A friend of a friend happens to be one of the people who unwittingly subjected themselves to one such plan, on the road to her first bikini competition. By luck or by chance, or by my caring nature, I took note of her prep. She never asked for help, but I expressed a quiet concern, and offered my help in her post-show nutrition, as being on a restrictive diet for a long period can leave your body primed for fast fat gain, and I didn’t want her to end up in a rough position. She gladly accepted my offer, and we met this morning, to get everything set up so that she was ready right away after the show with a reverse diet. I had her email me her meal plan, so I knew what I was starting with, and I was not prepared for what I found.

I won’t attach it, because I’m not at all advocating eating what was on the plan. But the plan, which extended about 20 weeks, completely unchanged, consisted of only 4 foods- so-called “clean foods” – tilapia, asparagus, sweet potato, and egg whites- eaten split across six meals in 14 hours, totaling under 1000 calories. The protein was around 175g, for a 115 pound person, which ends up being an outlandish 75% of the total caloric consumption daily. Simply, this meal plan was a recipe for malnutrition and kidney disfunction, as well as a host of other health problems. (I should also add that I recommended she see a doctor for some blood panels, based on some of the information she told me.)

You like tilapia and asparagus? Good. Here’s two day’s worth of meals. Repeat for three months.

I was deeply saddened, and, well, I’m a teacher, so I felt, more than anything, the need to teach her. To teach her how to take control of her own  diet, her own prep, her own body. To teach her how to succeed in fitness and not think that this is the way, that it’s hard and awful and tasteless.

 

And so that’s just what I did. Armed with a couple of articles explaining macros, a notepad, a pen, and a whole collection of highlighters (fun fact: everything I own is somehow color-coded or organized by color), I hopped on my bike and met her over coffee, and taught her how to get started. I showed her what her plan entailed, and what it should more ideally look like, and I told her my plan of how to get there. Slowly, week by week, lower the protein, increase carbs and fats, bring up overall calories, adjust according to how the body reacts. No planning ahead for two weeks, three weeks, twelve weeks ahead. Listening to the body, recording what it says, how it reacts, and adjusting accordingly. Totally individualized, 100%, and totally independent, no reliance on someone who may or may not know a damn thing. No food restrictions whatsoever, how freeing!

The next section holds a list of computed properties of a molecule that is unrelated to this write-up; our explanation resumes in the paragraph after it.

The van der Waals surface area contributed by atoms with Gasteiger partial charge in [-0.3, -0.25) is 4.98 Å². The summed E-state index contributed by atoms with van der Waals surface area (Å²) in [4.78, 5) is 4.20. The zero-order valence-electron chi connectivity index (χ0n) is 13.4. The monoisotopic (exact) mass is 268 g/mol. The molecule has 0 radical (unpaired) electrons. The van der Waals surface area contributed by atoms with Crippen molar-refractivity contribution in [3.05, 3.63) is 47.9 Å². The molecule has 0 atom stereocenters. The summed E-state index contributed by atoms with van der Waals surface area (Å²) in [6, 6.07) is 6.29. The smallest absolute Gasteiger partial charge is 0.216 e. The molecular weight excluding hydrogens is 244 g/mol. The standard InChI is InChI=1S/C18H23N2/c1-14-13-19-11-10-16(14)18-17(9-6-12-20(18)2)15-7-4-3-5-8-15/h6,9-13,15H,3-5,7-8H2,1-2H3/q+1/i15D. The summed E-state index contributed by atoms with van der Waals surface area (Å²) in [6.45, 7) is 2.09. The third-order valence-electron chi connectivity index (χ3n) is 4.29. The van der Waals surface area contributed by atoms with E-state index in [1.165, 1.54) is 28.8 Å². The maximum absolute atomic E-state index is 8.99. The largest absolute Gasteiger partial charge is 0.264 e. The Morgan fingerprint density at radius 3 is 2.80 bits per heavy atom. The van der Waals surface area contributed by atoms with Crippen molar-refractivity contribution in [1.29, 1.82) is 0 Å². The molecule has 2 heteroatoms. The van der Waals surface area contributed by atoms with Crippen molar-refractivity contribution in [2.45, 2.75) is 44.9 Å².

Yes, girl, even these, I know you’ve been holding onto them!

 

Armed with a plan for after the show, and a plan for the remainder of her peak week, my friend headed to the grocery store, smiling. I could see the relief spread across her face, as she went to buy things like bread, and zucchini, for the first time in months. Just consider that. Being happier than you have in weeks, over a squash.

I’m so excited and honored that she is trusting me, even after this other person messed with her nutrition so intensely, to help her fix her body.

She’s a real fucking champion to have stuck it out for all this time, and that’s how I know she’s going to stick with her post-show plan. She’s going to make it, and come out stronger, more educated, and more in-tune with her body.